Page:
CANCER patients are set to have treatments a little closer to home as plans for a new chemotherapy unit at Solihull Hospital have been announced.
The plans to transform the former mental health ward, the Bruce Burns Unit, into a new facility specifically designed to meet the needs of chemotherapy patients were announced on Monday (January 15).
The £2.2million unit will initially have 24 patient treatment chairs and this is expected to rise to 31 within three years.
There are also plans for a garden, a quiet room for patients, easier parking and a separate entrance to the main hospital building.
The investment by the Heart of England NHS Foundation Trust will also create 51 new jobs.
Among the new staff being recruited there will be extra nurses, a dietician, pharmacists, pharmacy technicians, consultants and support staff.
At the moment, all chemotherapy patients treated by the Heart of England NHS Foundation Trust (HEFT), which runs Solihull Hospital, Heartlands Hospital in Birmingham and Good Hope Hospital in Sutton Coldfield as well as Birmingham Chest Clinic and Solihull Community Services, are cared for on Ward 19 at Heartlands or at the Sheldon Unit at Good Hope.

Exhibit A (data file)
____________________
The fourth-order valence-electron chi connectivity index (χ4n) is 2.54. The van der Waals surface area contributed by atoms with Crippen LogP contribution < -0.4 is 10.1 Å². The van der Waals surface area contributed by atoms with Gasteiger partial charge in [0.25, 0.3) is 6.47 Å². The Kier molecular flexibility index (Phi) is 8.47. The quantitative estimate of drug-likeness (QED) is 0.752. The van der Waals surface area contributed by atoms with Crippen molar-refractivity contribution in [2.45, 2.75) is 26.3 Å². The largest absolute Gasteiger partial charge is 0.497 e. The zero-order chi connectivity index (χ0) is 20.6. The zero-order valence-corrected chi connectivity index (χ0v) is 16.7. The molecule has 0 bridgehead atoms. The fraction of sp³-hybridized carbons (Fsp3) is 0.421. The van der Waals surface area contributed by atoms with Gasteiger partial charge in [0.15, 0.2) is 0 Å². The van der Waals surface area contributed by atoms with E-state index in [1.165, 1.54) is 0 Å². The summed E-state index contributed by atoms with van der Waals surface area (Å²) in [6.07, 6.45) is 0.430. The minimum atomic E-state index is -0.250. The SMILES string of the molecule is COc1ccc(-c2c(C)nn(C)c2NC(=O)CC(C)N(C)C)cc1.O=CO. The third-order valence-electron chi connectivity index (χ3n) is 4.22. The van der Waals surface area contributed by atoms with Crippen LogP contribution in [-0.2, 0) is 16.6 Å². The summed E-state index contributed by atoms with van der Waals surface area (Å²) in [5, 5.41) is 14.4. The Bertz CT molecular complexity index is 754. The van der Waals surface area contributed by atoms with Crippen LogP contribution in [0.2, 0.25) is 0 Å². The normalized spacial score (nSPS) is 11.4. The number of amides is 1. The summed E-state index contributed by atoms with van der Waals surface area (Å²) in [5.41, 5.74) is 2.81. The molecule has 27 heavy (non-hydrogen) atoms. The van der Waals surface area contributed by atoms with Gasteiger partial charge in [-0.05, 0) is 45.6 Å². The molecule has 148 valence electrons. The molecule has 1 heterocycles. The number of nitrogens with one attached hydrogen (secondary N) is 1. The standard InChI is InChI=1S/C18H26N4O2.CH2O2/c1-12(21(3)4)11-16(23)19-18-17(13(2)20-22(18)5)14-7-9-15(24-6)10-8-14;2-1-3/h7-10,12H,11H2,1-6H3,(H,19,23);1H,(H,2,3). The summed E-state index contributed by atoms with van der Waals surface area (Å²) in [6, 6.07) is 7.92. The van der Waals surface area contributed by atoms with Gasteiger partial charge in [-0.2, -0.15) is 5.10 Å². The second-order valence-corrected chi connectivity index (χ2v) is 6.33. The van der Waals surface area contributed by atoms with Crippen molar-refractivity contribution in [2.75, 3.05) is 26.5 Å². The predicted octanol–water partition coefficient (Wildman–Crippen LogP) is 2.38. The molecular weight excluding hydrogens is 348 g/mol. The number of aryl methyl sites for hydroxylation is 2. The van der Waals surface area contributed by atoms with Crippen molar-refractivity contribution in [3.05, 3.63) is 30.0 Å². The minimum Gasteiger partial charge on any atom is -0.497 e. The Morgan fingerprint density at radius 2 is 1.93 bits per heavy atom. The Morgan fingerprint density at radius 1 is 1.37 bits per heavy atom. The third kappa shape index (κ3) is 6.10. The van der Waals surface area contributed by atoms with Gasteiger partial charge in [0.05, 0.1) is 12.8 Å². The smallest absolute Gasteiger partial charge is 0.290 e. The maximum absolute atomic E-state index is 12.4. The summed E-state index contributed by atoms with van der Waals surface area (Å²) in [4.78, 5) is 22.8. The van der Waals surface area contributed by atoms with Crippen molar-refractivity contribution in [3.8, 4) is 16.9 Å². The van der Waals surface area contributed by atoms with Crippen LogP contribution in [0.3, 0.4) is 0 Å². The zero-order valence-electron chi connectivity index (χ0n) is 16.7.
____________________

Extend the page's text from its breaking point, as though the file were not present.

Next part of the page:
Hospital bosses claim over the past four years there has been a greater need for chemotherapy treatment at Heartlands and this move will ease some of the pressure there.
They added that some patients with more complex needs will still be given chemotherapy at Heartlands.
Sharon Rogers, Group Manager for Oncology for the Trust, said: “This new unit will make a big difference to patients who are undergoing chemotherapy and supportive treatments.
“It has been designed specifically with patients in mind and it will be purpose built for this sort of treatment. All in all, it will be a much better experience for people who need chemotherapy.”